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Supreme Court: Ginsburg treated for tumor on pancreas

Ginsburg, 86, underwent a three-week course of radiation therapy .
In this Nov. 30, 2018 file photo, Associate Justice Ruth Bader Ginsburg sits with fellow Supreme Court justices for a group portrait at the Supreme Court Building in Washington. The Supreme Court announced Aug. 23, 2019, that Ginsburg has been treated for a malignant tumor. (AP Photo/J. Scott Applewhite) [J. SCOTT APPLEWHITE | AP]
Published Aug. 23

WASHINGTON — Justice Ruth Bader Ginsburg has completed radiation therapy for a cancerous tumor on her pancreas and there is no evidence of the disease remaining, the Supreme Court said Friday.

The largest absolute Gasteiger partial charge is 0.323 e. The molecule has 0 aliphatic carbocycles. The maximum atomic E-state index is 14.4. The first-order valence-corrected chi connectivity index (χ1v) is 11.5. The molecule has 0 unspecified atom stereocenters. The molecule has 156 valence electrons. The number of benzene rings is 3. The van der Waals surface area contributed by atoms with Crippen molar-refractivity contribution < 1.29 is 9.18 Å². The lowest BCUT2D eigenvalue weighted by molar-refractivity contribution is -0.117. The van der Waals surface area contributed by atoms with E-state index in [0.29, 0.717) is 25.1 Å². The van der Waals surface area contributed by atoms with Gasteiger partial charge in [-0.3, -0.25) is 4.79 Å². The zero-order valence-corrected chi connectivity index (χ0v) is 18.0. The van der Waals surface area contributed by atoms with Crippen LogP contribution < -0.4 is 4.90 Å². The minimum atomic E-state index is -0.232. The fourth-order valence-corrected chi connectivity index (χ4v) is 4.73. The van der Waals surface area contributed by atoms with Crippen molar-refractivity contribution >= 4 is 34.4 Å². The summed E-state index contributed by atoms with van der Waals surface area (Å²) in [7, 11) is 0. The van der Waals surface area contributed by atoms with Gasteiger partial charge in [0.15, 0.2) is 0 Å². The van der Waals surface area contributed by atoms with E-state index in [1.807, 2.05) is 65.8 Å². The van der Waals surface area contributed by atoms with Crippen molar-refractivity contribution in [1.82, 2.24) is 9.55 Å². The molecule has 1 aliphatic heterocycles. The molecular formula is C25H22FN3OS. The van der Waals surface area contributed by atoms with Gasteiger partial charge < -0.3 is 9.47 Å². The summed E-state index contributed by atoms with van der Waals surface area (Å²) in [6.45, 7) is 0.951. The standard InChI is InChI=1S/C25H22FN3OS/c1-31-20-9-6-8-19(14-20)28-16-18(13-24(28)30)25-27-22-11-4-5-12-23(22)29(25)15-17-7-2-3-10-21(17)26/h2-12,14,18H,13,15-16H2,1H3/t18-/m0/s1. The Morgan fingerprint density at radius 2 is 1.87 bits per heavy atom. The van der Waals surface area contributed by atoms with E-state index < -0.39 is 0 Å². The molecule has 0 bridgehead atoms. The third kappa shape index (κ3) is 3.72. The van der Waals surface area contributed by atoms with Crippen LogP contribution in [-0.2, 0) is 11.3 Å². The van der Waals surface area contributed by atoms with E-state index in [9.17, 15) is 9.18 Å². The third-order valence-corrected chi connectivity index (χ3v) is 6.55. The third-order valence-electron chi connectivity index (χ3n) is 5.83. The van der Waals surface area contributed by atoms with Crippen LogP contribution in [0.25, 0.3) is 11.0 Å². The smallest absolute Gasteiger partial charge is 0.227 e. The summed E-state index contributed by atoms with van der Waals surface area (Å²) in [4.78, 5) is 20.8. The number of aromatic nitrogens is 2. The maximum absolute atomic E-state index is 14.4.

The court said in a statement that a biopsy performed July 31 confirmed a localized malignant tumor. Ginsburg, 86, underwent a three-week course of radiation therapy and as part of her treatment had a bile duct stent placed, it said. The court said Ginsburg "tolerated treatment well" and does not need any additional treatment but will continue to have periodic blood tests and scans.

The tumor was "treated definitively and there is no evidence of disease elsewhere in the body," the court said.

The court said Ginsburg canceled an annual summer visit to Santa Fe but otherwise has maintained an active schedule during treatment.

Ginsburg underwent lung cancer surgery in December and has had two previous bouts with cancer. She had colorectal cancer in 1999 and pancreatic cancer in 2009. While recovering from surgery she missed arguments at the court in January, her first illness-related absence in more than 25 years as a justice.

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